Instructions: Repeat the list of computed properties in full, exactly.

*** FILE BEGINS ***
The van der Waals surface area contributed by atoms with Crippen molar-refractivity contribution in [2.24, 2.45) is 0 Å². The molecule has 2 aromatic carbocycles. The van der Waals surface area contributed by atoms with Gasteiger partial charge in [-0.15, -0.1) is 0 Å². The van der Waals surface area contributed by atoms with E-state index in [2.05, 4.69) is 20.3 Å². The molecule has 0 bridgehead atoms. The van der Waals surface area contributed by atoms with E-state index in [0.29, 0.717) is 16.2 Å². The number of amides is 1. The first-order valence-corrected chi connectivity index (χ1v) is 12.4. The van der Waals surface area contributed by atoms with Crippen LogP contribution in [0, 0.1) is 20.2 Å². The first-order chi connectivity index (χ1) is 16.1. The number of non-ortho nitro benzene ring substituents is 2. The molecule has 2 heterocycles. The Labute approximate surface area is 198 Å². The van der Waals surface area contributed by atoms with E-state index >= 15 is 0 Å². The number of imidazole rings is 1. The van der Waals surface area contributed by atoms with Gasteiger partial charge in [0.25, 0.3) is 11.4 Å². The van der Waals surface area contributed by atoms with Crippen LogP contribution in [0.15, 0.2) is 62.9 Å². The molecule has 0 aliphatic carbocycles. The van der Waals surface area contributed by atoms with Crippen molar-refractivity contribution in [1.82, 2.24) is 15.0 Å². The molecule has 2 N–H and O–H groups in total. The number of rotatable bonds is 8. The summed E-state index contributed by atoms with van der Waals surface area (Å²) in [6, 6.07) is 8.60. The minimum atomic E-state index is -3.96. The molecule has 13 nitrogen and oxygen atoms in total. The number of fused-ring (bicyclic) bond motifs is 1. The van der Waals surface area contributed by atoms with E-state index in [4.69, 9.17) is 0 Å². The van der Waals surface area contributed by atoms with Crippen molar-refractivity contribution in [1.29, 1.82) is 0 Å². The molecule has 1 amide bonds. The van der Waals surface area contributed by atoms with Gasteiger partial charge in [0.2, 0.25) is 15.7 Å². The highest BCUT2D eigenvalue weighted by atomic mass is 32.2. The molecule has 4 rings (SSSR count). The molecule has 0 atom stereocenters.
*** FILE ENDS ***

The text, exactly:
The van der Waals surface area contributed by atoms with Crippen molar-refractivity contribution in [2.24, 2.45) is 0 Å². The molecule has 2 aromatic carbocycles. The van der Waals surface area contributed by atoms with Gasteiger partial charge in [-0.15, -0.1) is 0 Å². The van der Waals surface area contributed by atoms with E-state index in [2.05, 4.69) is 20.3 Å². The molecule has 0 bridgehead atoms. The van der Waals surface area contributed by atoms with E-state index in [0.29, 0.717) is 16.2 Å². The number of amides is 1. The first-order valence-corrected chi connectivity index (χ1v) is 12.4. The van der Waals surface area contributed by atoms with Crippen LogP contribution in [0, 0.1) is 20.2 Å². The first-order chi connectivity index (χ1) is 16.1. The number of non-ortho nitro benzene ring substituents is 2. The molecule has 2 heterocycles. The Labute approximate surface area is 198 Å². The van der Waals surface area contributed by atoms with E-state index >= 15 is 0 Å². The number of imidazole rings is 1. The van der Waals surface area contributed by atoms with Gasteiger partial charge in [0.25, 0.3) is 11.4 Å². The van der Waals surface area contributed by atoms with Crippen LogP contribution in [0.15, 0.2) is 62.9 Å². The molecule has 0 aliphatic carbocycles. The van der Waals surface area contributed by atoms with Crippen molar-refractivity contribution in [1.82, 2.24) is 15.0 Å². The molecule has 2 N–H and O–H groups in total. The number of rotatable bonds is 8. The summed E-state index contributed by atoms with van der Waals surface area (Å²) in [6, 6.07) is 8.60. The minimum atomic E-state index is -3.96. The molecule has 13 nitrogen and oxygen atoms in total. The number of fused-ring (bicyclic) bond motifs is 1. The van der Waals surface area contributed by atoms with E-state index in [4.69, 9.17) is 0 Å². The van der Waals surface area contributed by atoms with Crippen molar-refractivity contribution in [1.29, 1.82) is 0 Å². The molecule has 1 amide bonds. The van der Waals surface area contributed by atoms with Gasteiger partial charge in [0.2, 0.25) is 15.7 Å². The highest BCUT2D eigenvalue weighted by atomic mass is 32.2. The molecule has 4 rings (SSSR count). The molecule has 0 atom stereocenters.